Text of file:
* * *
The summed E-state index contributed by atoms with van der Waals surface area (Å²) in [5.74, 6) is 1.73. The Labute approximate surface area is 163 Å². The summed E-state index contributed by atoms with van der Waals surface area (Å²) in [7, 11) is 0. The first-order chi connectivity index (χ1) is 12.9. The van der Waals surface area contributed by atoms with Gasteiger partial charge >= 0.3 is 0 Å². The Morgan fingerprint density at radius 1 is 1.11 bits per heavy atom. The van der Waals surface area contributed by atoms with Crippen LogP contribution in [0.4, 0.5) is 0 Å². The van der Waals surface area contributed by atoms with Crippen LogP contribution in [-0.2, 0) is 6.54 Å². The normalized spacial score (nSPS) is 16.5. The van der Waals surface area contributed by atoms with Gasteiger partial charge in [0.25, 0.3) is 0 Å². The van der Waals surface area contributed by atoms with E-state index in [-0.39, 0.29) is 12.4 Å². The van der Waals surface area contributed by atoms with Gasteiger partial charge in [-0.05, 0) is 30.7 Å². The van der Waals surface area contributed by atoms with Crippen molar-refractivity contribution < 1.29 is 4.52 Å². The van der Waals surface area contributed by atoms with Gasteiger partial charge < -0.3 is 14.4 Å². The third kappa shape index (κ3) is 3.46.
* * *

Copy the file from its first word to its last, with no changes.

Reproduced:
The summed E-state index contributed by atoms with van der Waals surface area (Å²) in [5.74, 6) is 1.73. The Labute approximate surface area is 163 Å². The summed E-state index contributed by atoms with van der Waals surface area (Å²) in [7, 11) is 0. The first-order chi connectivity index (χ1) is 12.9. The van der Waals surface area contributed by atoms with Gasteiger partial charge >= 0.3 is 0 Å². The Morgan fingerprint density at radius 1 is 1.11 bits per heavy atom. The van der Waals surface area contributed by atoms with Crippen LogP contribution in [0.4, 0.5) is 0 Å². The van der Waals surface area contributed by atoms with Crippen LogP contribution in [-0.2, 0) is 6.54 Å². The normalized spacial score (nSPS) is 16.5. The van der Waals surface area contributed by atoms with Gasteiger partial charge in [0.25, 0.3) is 0 Å². The van der Waals surface area contributed by atoms with E-state index in [-0.39, 0.29) is 12.4 Å². The van der Waals surface area contributed by atoms with Gasteiger partial charge in [-0.05, 0) is 30.7 Å². The van der Waals surface area contributed by atoms with Crippen molar-refractivity contribution < 1.29 is 4.52 Å². The van der Waals surface area contributed by atoms with Gasteiger partial charge < -0.3 is 14.4 Å². The third kappa shape index (κ3) is 3.46.